Frugal traveler (what a job!) Seth Kugel hit the mark when he filed a brief report from Los Angeles on a recent layover. His subject? The delicious and bewildering ethnic markets of Los Angeles, an article that makes for a welcome departure from the usual knee-jerk tropes of Los Angeles. For a person who isn’t timid about asking workers or customers at these stores, many pleasures are to be had, from unfamiliar cuts of meat to affordable and delicious morsels. Kugel missed some of the more vibrant markets in town; sadly, there’s nothing on the list from Koreatown and no mention of Super King, which straddles enough ethnic categories as to render the idea of ethnic as moot. As Kugel finds out, though, the best part about shopping in these largely noncorporate markets is getting insight into the many varied relationships Angelenos have with food.
So I asked a woman who had just ordered what the difference was between the two large flatbreads in her bag. “They’re the same. Same flavor, different shape” she said, to the vigorous objections of the woman behind the counter.
“So why did you buy both?” I asked.
“My mother loves this one,” she said, pulling out the matnakash. “My husband loves this one,” she said, pointing at the barbari. (Note to the husband: she bought two matnakash and one barbari.) I went for a matnakash, but also scored by ordering a beef lula sandwich, a seasoned, molded log-shaped kebab, wrapped in fresh bread that was thicker than a tortilla but thinner than pita, for $5.99.
Korean food gets prominent mention in both the New York Times and the Los Angeles Times this week. Longtime Korean food fan Mark Bittman (he re-visits his over-the-top comment describing Korean food as “Japanese food with guts” in the article) creates a menu for summer grilling:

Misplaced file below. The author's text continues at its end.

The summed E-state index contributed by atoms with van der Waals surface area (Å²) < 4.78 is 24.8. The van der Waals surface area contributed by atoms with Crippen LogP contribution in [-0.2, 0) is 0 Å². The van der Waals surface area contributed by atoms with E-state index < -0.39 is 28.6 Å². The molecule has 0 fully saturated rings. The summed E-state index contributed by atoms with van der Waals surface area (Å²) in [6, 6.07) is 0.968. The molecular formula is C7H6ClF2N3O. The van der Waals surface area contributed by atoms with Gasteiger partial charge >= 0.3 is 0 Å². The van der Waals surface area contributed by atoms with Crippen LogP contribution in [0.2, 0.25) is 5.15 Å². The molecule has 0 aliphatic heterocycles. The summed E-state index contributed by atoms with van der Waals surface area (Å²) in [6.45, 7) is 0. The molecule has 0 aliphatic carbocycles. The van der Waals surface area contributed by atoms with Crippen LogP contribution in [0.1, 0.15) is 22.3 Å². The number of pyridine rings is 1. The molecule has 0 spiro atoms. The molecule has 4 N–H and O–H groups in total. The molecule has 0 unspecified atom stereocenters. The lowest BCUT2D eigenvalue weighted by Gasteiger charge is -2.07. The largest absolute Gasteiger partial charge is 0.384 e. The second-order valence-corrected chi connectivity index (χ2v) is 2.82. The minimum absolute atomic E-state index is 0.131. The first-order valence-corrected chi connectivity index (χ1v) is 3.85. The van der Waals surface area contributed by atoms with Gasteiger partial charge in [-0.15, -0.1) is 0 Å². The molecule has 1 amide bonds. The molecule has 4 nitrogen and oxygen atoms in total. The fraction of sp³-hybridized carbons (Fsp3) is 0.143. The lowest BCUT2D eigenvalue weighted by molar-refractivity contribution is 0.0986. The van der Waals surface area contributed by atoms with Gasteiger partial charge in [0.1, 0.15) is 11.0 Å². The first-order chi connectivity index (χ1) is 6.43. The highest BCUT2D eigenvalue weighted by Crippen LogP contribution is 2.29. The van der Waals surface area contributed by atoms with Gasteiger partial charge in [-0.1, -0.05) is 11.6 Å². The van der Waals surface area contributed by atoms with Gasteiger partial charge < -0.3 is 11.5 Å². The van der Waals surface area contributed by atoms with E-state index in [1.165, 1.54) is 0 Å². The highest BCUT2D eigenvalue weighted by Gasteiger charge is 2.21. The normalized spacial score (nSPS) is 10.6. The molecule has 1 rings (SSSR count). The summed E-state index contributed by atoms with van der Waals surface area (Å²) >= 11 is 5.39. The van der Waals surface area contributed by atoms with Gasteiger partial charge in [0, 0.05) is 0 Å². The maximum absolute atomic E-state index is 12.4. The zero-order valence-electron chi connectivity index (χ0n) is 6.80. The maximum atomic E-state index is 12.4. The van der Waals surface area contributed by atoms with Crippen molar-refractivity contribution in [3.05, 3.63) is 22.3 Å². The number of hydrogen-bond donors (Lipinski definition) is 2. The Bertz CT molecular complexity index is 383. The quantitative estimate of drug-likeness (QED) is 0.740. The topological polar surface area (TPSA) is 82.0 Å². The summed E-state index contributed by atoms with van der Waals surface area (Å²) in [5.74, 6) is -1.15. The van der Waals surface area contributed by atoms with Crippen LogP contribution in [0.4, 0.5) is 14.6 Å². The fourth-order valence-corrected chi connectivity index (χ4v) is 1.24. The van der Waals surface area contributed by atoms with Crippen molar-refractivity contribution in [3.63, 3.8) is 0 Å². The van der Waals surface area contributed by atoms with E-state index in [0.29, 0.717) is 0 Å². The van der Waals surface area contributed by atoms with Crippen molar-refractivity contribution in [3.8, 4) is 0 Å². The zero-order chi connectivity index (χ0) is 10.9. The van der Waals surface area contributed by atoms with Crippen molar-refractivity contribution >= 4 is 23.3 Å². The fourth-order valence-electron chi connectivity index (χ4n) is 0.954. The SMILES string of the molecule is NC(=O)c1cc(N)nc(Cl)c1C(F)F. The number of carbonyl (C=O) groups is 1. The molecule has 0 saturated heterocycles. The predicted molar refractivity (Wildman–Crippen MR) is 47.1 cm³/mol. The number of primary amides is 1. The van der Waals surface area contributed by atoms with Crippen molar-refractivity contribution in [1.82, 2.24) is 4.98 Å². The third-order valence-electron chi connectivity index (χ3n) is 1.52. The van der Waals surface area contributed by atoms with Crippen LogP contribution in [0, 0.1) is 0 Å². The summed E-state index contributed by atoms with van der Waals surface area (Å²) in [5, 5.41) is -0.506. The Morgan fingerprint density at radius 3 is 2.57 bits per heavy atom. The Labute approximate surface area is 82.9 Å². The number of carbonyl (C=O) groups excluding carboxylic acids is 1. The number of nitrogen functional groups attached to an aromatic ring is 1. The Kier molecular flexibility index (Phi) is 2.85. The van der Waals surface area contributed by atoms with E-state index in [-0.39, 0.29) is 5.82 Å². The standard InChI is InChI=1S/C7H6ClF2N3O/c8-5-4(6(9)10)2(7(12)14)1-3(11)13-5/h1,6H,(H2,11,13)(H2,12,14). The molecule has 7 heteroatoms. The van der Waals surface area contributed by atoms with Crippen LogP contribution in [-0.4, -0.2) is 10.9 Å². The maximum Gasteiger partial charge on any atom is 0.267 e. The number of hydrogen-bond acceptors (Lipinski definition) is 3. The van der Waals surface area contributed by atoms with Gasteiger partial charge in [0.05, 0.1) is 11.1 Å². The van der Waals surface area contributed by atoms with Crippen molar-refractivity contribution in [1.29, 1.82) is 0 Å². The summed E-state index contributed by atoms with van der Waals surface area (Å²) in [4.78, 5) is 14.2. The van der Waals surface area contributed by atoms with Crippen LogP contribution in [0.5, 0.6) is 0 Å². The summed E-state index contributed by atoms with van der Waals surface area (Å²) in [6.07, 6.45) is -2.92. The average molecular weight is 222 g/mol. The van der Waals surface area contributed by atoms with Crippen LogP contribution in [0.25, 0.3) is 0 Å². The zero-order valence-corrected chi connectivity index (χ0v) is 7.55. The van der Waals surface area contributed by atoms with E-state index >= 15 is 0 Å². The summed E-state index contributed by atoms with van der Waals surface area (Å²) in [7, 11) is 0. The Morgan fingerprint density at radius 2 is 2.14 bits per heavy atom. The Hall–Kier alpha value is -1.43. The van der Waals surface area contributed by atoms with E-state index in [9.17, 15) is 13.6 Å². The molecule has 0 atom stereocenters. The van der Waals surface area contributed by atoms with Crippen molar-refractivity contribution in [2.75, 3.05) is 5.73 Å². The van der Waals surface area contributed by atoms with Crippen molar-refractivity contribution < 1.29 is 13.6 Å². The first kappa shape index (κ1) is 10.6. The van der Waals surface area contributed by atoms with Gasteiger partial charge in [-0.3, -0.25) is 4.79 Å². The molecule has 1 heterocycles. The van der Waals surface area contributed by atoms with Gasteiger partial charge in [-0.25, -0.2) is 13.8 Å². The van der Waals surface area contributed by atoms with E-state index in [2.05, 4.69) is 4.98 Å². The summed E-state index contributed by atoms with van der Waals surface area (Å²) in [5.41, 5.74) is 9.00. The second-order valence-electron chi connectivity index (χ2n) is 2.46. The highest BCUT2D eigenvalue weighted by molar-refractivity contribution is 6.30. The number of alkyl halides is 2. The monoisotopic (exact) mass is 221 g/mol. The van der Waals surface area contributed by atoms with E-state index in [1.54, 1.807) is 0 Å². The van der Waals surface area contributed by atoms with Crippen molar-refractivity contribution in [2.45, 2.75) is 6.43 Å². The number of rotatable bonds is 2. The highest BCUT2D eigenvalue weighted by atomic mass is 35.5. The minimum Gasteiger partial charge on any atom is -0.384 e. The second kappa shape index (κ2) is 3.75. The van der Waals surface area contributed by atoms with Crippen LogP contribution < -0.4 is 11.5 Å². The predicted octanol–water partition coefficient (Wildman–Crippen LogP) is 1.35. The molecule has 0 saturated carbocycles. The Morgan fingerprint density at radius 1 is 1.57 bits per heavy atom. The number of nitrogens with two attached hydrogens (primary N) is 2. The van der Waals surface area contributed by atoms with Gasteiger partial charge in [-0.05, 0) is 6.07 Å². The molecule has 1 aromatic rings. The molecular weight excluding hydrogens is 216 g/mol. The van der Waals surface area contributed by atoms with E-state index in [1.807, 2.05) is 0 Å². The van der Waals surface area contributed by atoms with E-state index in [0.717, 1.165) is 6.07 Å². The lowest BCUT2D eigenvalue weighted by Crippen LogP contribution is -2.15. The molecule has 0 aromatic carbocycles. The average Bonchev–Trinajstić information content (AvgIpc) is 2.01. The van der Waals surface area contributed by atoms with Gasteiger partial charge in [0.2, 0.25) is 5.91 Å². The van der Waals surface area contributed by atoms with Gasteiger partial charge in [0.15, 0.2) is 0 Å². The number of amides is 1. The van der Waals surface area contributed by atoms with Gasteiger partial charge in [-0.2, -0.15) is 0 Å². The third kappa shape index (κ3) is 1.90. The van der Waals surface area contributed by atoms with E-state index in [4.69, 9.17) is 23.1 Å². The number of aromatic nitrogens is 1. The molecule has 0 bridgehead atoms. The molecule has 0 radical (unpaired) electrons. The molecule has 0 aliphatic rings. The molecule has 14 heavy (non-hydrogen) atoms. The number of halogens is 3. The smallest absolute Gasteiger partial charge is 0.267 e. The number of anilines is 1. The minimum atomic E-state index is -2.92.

In looking to create a menu for an early-season barbecue that would appeal to everyone — meat lovers, vegetarians, culinary thrill-seekers and whoever else might show up — I realized that such a menu already exists. It’s just that it isn’t what we think of as “American food.”
I like his emphasis on the many vegetables available in Korean cuisine, which has long been a selling point for me. And Koreans do eat a lot of vegetables—up to 73 percent more than Americans!
And cookbook author Cecilia Hae-Jin Lee describes Korean drinking culture in an article about anju, the food usually served with alcohol. Too bad she didn’t offer some local anju specialists.
Round one (il-cha) starts with dinner and usually soju. Round two (i-cha) may be at a bar for someanju, like fried chicken, and some beer or whisky. Round three (sam-cha) is usually just another bar for more beer or soju. Round four (sa-cha) is usually at a noraebang (private karaoke “singing” room). Round five (o-cha) wraps up the evening at a nightclub or disco for a few more libations andanju with some dancing, for those who are still standing.
Koreans believe that eating something spicy or salty, or both, helps absorb some of the alcohol. I’m not sure if that’s the case, but drinking on an empty stomach is never a good idea, especially if you’ve jumped on the Korean o-cha train.